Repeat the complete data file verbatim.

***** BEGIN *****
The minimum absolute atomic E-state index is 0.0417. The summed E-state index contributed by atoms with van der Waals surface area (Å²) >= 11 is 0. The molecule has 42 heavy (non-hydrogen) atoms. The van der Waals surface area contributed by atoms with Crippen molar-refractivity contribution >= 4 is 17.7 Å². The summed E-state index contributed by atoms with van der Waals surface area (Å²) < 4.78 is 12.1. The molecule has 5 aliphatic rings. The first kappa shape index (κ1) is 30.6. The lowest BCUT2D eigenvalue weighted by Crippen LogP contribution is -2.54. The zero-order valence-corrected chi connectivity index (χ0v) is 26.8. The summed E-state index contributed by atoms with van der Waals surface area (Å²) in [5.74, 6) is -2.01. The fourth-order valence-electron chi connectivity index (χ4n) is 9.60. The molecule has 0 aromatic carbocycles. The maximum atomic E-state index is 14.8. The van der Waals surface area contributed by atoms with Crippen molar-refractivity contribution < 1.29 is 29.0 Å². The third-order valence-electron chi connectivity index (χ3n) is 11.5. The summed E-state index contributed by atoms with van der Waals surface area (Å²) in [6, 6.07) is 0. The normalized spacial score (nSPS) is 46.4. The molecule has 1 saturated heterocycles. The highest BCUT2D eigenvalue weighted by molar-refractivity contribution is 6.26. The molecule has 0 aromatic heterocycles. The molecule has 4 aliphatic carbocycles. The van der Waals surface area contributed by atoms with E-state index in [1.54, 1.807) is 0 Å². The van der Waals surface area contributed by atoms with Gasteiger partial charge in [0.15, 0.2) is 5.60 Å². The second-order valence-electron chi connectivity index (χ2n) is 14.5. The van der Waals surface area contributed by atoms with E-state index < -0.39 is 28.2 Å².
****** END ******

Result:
The minimum absolute atomic E-state index is 0.0417. The summed E-state index contributed by atoms with van der Waals surface area (Å²) >= 11 is 0. The molecule has 42 heavy (non-hydrogen) atoms. The van der Waals surface area contributed by atoms with Crippen molar-refractivity contribution >= 4 is 17.7 Å². The summed E-state index contributed by atoms with van der Waals surface area (Å²) < 4.78 is 12.1. The molecule has 5 aliphatic rings. The first kappa shape index (κ1) is 30.6. The lowest BCUT2D eigenvalue weighted by Crippen LogP contribution is -2.54. The zero-order valence-corrected chi connectivity index (χ0v) is 26.8. The summed E-state index contributed by atoms with van der Waals surface area (Å²) in [5.74, 6) is -2.01. The fourth-order valence-electron chi connectivity index (χ4n) is 9.60. The molecule has 0 aromatic carbocycles. The maximum atomic E-state index is 14.8. The van der Waals surface area contributed by atoms with Crippen molar-refractivity contribution < 1.29 is 29.0 Å². The third-order valence-electron chi connectivity index (χ3n) is 11.5. The summed E-state index contributed by atoms with van der Waals surface area (Å²) in [6, 6.07) is 0. The normalized spacial score (nSPS) is 46.4. The molecule has 1 saturated heterocycles. The highest BCUT2D eigenvalue weighted by molar-refractivity contribution is 6.26. The molecule has 0 aromatic heterocycles. The molecule has 4 aliphatic carbocycles. The van der Waals surface area contributed by atoms with E-state index in [1.54, 1.807) is 0 Å². The van der Waals surface area contributed by atoms with Gasteiger partial charge in [0.15, 0.2) is 5.60 Å². The second-order valence-electron chi connectivity index (χ2n) is 14.5. The van der Waals surface area contributed by atoms with E-state index < -0.39 is 28.2 Å².